Item description for Standing with Israel: Why Christians Support Israel by David Brog...
Overview Brings to light the views and motives that drive the politics of leading Christian Zionists, spotlights Jews who have formed an alliance with Israel's Christian allies, and explains why many Jewish Americans are uncomfortable with Christian support, encouraging Christians to embrace Israel and Jews to overcome their fears of Christians Zionists. 10,000 first printing.
Publishers Description Focusing on a subject that has been covered by various national media, including the Wall Street Journal, 60 Minutes, and Nightline, Standing With Israel goes beyond politics to: Profile leading Christian Zionists and detail the views and motives that drive their politics.Spotlight Jews who have been at the forefront of forming a budding alliance with Israel's Christian allies.Explain why so many American Jews are deeply uncomfortable with this outpouring of Christian support.
Citations And Professional Reviews Standing with Israel: Why Christians Support Israel by David Brog has been reviewed by professional book reviewers and journalists at the following establishments -
Christian Retailing - 04/17/2006 page 24
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Studio: Charisma House
Est. Packaging Dimensions: Length: 9" Width: 6.4" Height: 1.1" Weight: 1.15 lbs.
Release Date Apr 18, 2006
Publisher CHARISMA HOUSE #135
ISBN 1591859069 ISBN13 9781591859062
Availability 2 units. Availability accurate as of Jan 22, 2017 05:57.
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More About David Brog
David Brog is the director of Christians United for Israel (CUFI). Before CUFI, Brog worked in the United States Senate for seven years, serving as chief of staff to Senator Arlen Specter and staff director of the Senate Judiciary Committee. He also has practiced corporate law in Tel Aviv, Israel and Philadelphia, PA. Brog is the author of Standing with Israel: Why Christians Support the Jewish State (2006) and In Defense of Faith: the Judeo-Christian Idea and the Struggle for Humanity (2010). In 2007, the Forward newspaper listed Brog in its "Forward 50" most influential Jews in America. He is a graduate of Princeton University and Harvard Law School.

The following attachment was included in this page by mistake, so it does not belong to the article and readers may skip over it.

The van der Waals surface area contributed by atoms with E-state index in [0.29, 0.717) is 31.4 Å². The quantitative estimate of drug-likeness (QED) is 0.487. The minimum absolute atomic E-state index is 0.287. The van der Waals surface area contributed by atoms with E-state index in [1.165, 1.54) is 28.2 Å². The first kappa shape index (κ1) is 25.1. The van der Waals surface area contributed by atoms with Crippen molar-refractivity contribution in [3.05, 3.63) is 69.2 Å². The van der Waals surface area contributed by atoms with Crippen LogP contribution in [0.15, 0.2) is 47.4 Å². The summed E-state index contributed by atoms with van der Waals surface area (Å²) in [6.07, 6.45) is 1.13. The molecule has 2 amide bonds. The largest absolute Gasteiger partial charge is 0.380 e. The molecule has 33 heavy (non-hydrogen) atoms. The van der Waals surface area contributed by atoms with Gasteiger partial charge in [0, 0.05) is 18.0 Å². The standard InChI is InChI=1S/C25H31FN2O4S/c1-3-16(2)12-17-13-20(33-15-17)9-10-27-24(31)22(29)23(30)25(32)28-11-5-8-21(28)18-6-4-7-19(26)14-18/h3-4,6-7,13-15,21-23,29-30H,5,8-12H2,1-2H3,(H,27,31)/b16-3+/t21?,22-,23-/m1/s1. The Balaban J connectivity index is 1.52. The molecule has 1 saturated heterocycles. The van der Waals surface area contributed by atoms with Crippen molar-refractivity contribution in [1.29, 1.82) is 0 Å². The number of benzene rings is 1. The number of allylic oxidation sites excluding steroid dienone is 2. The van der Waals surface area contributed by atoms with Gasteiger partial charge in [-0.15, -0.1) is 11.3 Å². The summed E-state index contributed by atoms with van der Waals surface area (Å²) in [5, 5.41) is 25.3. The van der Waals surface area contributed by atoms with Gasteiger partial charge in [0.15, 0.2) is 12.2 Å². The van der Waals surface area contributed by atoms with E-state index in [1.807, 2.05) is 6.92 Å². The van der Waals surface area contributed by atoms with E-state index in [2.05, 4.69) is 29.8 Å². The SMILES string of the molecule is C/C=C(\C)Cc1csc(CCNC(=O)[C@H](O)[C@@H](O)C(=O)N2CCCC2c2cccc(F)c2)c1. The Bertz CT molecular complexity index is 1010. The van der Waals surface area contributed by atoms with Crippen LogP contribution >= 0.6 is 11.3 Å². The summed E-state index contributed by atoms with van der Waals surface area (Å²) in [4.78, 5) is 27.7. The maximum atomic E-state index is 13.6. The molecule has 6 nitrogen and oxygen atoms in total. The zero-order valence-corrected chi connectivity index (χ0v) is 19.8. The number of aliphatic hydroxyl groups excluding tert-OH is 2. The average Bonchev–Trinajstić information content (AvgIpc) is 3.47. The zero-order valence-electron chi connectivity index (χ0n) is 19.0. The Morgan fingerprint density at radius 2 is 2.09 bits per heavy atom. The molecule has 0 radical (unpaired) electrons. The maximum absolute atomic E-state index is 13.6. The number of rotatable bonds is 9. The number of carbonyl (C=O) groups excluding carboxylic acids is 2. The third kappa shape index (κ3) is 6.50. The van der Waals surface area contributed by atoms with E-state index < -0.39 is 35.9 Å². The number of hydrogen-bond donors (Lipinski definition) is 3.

Reviews - What do customers think about Standing With Israel?
Valid Points Plowed Under By Right-Wing Dogma. Apr 22, 2008
"Standing With Israel" has some somewhat fascinating moments where it explores the long history between Judaism and Christianity and how both basically share the same root. But David Brog's study eventually loses any real value when it turns into an ignorant, rabid right-wing pamphlet supporting imperialism in the Middle East and Israeli atrocities in the occupied territories.
Brog belongs to the same fanatical pro-Israel lobby headed by the likes of John Hagee, who enjoy ignoring modern history and instead dwelve in ancient history and twist it around for their own apocalyptic use. Like Hagee, Brog rabidly backs every single Israeli policy (except giving back some land to Palestinians of course) no matter how bloody or militant. Consider Brog's passages on the 2000 Intifada, he complains about U.S. pressure on Israel to withdraw from the West Bank and paints it as poor innocent Israel being pressured by her U.S. masters, of course Brog fails to mention the brutal aspects of the Israeli occupation in the West Bank and the horrific conditions Palestinians endure in what can only be described as an apartheid state. Brog also praises immense military aid packages given to Israel by the U.S., again ignoring what all the hardware is used for, the brutal occupation of Palestinian territories. Of course it is justified in Brog's view, God gave the Jews that land anyway, it's the Palestinians who should leave to wherever they accept them.
"Standing With Israel" makes some valid points condemning Christian anti-semitism, that is to be acknowledged, but again, the main faults with Brog's work are the same faults in Hagee's dogmatic (more like politically-motivated) backing of current foreign policies. Brog also makes certain points about Iran, as every pro-Israel author does these days, giving us hard warnings about an impending nuclear doom. Of course Brog again, ignores that Israel is the only nuclear power in the region, or the fact that the hotbed of Islamic radicalism is Pakistan, which DOES have nukes. Brog also ignores basic data concerning U.S. backing for Israel. Like his colleagues, he paints the relationship as a Christian nation aiding God's Chosen, which is a joke. U.S. aid to Israel was pathetic before the 1967 war, when Israel proved itself to be a viable client state in the Middle East.